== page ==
At CJ Insurance we understand the security industry and therefore we appreciate quite often the team is put together with various individuals. These individuals are providing a sub-contracting service for the hours, days or weeks required rather than full time employment. In these instances, the main contractor will often confirm that they are insuring you – but often the devil is in the detail.
In insurance there are two classifications for sub-contractors:
Labour Only - A contractor typically providing a certain number of hours, days or weeks to the main contractor. For example, Bob secures a contract and he brings in James and three others to form a 4 man RST team working 12 hour shifts, continuously for 3 days. Each contractor then invoices Bob for their time.
Bonafide Subcontractor - A contractor bringing their own expertise, own equipment, often working unsupervised or indeed running this element of the task. For example, Bob is asked to provide an RST team for a weekend in Scotland. He is London so agrees to sub-contract this out to Geoff who puts his own team together. Geoff will invoice Bob to provide the services for the task. Finally Bob will invoice the client.
As a rule any Labour Only Subcontractor for insurance purposes is classed as an “employee” of the Main Contractor. This is completely unrelated to the Tax aspect. It simply means that the underwriters charge the relevant premium to reflect the following two factors. Firstly, if you are hurt at work there is a chance you may claim against the main contractor. Secondly, if you make an error there is a chance the principal will sue the main contractor.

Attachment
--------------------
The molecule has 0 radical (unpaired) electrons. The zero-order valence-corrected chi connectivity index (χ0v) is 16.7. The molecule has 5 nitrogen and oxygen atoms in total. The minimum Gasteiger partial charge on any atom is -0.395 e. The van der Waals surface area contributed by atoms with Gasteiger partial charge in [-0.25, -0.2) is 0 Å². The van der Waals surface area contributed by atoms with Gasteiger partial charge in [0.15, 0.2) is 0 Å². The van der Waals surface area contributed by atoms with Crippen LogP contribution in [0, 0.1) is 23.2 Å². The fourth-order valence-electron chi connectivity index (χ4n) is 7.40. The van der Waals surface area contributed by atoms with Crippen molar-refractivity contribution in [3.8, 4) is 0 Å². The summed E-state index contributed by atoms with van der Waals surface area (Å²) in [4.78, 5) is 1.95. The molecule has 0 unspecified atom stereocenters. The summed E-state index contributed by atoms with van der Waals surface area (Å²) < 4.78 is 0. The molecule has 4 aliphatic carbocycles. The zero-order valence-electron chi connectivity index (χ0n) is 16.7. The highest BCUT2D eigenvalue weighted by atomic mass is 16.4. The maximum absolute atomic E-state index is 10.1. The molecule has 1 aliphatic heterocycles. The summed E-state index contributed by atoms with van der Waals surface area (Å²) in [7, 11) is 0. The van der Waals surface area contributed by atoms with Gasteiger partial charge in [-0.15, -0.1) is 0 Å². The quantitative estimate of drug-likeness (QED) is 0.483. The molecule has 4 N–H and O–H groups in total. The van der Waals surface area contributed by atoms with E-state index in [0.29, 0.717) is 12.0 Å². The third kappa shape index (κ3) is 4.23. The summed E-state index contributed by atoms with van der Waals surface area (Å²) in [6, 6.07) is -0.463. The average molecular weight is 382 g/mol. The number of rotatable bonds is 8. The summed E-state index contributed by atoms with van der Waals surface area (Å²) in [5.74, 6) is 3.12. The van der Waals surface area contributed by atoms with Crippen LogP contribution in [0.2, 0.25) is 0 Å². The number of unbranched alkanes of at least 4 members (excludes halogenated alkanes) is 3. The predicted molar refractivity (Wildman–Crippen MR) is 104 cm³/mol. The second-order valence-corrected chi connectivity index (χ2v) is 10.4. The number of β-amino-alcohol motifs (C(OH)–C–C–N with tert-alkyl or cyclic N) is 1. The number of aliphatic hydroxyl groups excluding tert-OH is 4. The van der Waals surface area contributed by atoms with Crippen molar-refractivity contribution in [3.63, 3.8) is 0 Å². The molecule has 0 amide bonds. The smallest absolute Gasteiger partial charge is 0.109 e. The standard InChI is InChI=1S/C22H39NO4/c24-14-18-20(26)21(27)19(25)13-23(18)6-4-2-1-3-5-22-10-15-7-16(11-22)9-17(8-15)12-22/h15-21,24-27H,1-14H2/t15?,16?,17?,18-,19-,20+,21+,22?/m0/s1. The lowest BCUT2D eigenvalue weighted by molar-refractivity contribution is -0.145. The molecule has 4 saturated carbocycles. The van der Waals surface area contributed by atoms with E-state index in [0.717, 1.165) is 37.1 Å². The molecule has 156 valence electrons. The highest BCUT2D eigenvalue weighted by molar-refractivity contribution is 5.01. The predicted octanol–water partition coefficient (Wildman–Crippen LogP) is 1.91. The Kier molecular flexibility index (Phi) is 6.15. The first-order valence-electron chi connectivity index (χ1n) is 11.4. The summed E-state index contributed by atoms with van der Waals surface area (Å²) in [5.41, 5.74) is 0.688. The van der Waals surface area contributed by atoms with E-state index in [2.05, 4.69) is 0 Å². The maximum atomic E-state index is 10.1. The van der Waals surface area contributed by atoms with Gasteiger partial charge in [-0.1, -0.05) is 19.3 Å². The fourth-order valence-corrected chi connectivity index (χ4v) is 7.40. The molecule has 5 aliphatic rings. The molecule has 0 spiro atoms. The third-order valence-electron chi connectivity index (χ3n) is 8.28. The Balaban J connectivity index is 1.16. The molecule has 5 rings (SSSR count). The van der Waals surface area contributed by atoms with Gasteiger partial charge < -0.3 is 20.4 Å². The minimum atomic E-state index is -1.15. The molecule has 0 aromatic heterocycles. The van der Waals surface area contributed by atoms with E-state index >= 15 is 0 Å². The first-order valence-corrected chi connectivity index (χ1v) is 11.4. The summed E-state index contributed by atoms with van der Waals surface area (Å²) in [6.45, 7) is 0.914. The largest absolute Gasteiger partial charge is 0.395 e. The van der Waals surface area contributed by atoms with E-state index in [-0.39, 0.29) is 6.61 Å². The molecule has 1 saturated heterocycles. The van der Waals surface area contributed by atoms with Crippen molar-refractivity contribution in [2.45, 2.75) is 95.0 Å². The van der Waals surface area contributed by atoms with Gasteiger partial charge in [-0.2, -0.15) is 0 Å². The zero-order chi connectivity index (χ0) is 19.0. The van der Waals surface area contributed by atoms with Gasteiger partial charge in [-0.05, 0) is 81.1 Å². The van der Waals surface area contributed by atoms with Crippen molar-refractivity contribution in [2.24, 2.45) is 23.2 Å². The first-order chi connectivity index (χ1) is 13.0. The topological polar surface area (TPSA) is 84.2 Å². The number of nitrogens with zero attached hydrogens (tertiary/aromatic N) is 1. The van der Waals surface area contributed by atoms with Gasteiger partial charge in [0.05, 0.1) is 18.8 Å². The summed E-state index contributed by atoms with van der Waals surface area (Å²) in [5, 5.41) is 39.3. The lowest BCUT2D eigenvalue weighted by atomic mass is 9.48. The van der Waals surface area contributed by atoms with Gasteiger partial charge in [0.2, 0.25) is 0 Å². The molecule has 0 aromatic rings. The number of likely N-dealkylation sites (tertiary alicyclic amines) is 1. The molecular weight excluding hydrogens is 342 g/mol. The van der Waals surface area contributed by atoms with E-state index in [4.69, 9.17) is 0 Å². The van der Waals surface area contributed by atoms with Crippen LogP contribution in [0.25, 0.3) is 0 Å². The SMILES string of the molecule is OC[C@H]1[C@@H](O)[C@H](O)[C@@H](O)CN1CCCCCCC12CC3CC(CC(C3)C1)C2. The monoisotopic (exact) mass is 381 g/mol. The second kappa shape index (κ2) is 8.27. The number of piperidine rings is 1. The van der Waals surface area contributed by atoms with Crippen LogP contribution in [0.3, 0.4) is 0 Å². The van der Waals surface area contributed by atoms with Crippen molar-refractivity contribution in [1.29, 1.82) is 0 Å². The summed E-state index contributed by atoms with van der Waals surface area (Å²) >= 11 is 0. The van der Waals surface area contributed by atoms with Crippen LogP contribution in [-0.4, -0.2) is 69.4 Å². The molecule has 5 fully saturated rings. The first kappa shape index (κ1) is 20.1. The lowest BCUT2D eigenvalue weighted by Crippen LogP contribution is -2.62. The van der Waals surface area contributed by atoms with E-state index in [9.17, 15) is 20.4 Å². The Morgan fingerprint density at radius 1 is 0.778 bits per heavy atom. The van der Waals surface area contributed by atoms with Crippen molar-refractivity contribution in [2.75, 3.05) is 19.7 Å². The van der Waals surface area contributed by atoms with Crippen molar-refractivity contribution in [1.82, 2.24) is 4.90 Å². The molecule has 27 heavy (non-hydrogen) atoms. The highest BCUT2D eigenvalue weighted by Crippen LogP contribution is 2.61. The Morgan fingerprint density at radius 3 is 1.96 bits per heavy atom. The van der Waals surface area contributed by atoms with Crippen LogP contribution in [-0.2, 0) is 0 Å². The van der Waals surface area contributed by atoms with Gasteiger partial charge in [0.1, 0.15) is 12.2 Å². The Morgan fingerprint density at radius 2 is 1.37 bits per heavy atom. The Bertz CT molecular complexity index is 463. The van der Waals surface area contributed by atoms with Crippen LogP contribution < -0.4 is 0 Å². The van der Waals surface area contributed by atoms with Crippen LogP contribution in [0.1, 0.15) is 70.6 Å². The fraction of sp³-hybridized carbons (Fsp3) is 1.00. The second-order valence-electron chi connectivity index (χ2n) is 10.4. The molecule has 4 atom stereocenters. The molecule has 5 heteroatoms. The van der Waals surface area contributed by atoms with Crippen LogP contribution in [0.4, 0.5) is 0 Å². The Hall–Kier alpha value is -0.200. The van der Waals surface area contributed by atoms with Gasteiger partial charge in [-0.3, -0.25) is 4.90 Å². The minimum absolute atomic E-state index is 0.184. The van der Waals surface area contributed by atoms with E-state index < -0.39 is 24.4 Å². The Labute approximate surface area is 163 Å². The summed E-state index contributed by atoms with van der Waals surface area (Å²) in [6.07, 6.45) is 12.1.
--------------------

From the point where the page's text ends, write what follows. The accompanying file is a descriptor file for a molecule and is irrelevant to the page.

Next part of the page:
Likewise any Bonafide Subcontractor is NOT going to be insured by the Main Contractor. They are running the task and if they are hurt or there is a claim from the Principal, then the buck stops with the Bonafide Subcontractor.
The most common statement we see is "The Main Contractor is insured so I do not need my own insurance". Often this is incorrect. You do need your own in the event of a claim from the Principle against the main contractor. It is the insurers decision to pursue the subcontractor for reimbursement of the costs they incurred - should they feel the subcontractor is liable. This is called Subrogation, subrogation is the right for an insurer to pursue a third party that caused an insurance loss to the insured. This is standard procedure for the insurance industry and providing you have insurance in place your own insurers would protect your position. The problem is if you don’t then they may come after you and your assets.
It is important to remember the difference the law makes. Most commercial contracts are subject to Contract Law. The Principal awards the contract to the Main Contractor. If the main contractor then sub-contracts this to a Bonafide Subcontractor who has the insurance then all is well. In fact sometimes the Main Contractor takes their cut and does not feel they need insurance for the task! This is also wrong. If there is an issue on the task and the Principal looks for compensation then certainly a claim for breach of contract is an option. The only name on the contract is that of the Main Contractor and therefore the client can only take legal action against the Main Contractor under contract law and not those running the task.
So in summary:
Do I as the Main Contractor, need insurance where I subcontract the job? Yes.
Do I as a Sub-contractor require Liability insurance? Yes.
Therefore, the first thing you need is written confirmation from the Main Contractor. Stating that whilst you are on task for them, you are covered under their insurances for Employers, Public liability & Professional Indemnity. Alternatively, if you need cover in your own right, what limits are required.